College Football Coaches Joining Fight Against DMD During Annual Coach To Cure MD Event
The fundraising effort, in its 11th consecutive year, has raised almost $2 million to fight Duchenne muscular dystrophy (DMD) and has grown to include more than 11,000 coaches at more than 600 schools across the country.
In addition to armbands with the traditional Coach To Cure MD logo patch football coaches will wear on the sidelines, fans will also be asked to donate to projects supported by Parent Project Muscular Dystrophy (PPMD), the largest nonprofit in the U.S. focused solely on DMD.
“The AFCA and our members take great pride in our association with Parent Project Muscular Dystrophy,” Todd Berry, AFCA’s executive director, said in a press release. “Each year, our coaches look forward to wearing the Coach to Cure MD patch so that they can help bring awareness and much needed funds to help find a cure for Duchenne muscular dystrophy.”
At many of these events, a local DMD family will be acknowledged on the field before or during the games.
To inspire more football fans to take part in this initiative, families affected by DMD will also gather for fundraising tailgate parties on campuses nationwide.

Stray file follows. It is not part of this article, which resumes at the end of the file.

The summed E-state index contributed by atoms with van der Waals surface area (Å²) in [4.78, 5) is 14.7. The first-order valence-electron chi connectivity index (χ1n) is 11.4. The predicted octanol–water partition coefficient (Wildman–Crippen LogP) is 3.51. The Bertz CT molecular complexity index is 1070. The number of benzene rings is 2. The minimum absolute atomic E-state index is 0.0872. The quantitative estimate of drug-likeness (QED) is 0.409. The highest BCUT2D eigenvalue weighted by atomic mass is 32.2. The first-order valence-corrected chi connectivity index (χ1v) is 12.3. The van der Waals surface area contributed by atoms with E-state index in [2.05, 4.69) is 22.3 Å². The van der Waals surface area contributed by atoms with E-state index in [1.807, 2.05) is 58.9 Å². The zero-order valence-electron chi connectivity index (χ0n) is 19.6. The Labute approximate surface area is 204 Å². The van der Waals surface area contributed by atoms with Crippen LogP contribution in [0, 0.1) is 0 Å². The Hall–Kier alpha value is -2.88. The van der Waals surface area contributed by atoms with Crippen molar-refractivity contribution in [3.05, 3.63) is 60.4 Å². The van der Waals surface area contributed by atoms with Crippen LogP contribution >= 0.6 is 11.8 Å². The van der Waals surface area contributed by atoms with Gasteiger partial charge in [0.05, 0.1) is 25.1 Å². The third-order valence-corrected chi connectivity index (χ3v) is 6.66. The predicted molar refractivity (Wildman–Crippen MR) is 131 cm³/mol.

Attending a participating event is not the only way of helping the cause. Anyone can support the initiative by either going to CoachtoCureMD.org or by texting the word CURE to 50555 to make a $10 donation to promote the battle against DMD.
Coach To Cure MD is a partnership between the PPMD and the AFCA, a member organization with more than 11,000 members that includes coaches from the high school to the professional levels of football.
There is no cure for DMD, and current treatment options are focused on alleviating symptoms and managing complications. Initiatives like “Coach To Cure MD” have helped raise awareness to advance the process of finding a cure. Two treatments are currently approved by the U.S. Food and Drug Administration: Exondys 51 (eteplirsen) and Emflaza (deflazacort), which reduce muscle weakness, improve muscle strength, and slow the progression of disability in DMD.
“Football is a team sport. It requires the unique skill set of each individual player and coach in order for a team to be successful. Similarly with Duchenne, it will take a community of researchers, scientists, clinicians, industry partners, and of course families, to find treatments and stop the progression of this devastating disease. We couldn’t fight this fight without the ongoing commitment of every coach in the AFCA,” said Pat Furlong, founding president and CEO of PPMD.
According to the press release, thanks to all the people involved, including the coaches, teams and families, the program has seen a more than 300 percent increase in participation since it began in 2008.
“The awareness raised for Duchenne has been nothing short of incredible, and we continue to raise more money every year as a result. Because of the dedication of all the coaches who wear a patch in honor of our families and thanks to college football fans nationwide, we continue to move closer to the day we end Duchenne. Thank you for joining our team and helping us tackle Duchenne this September 29,” Furlong said.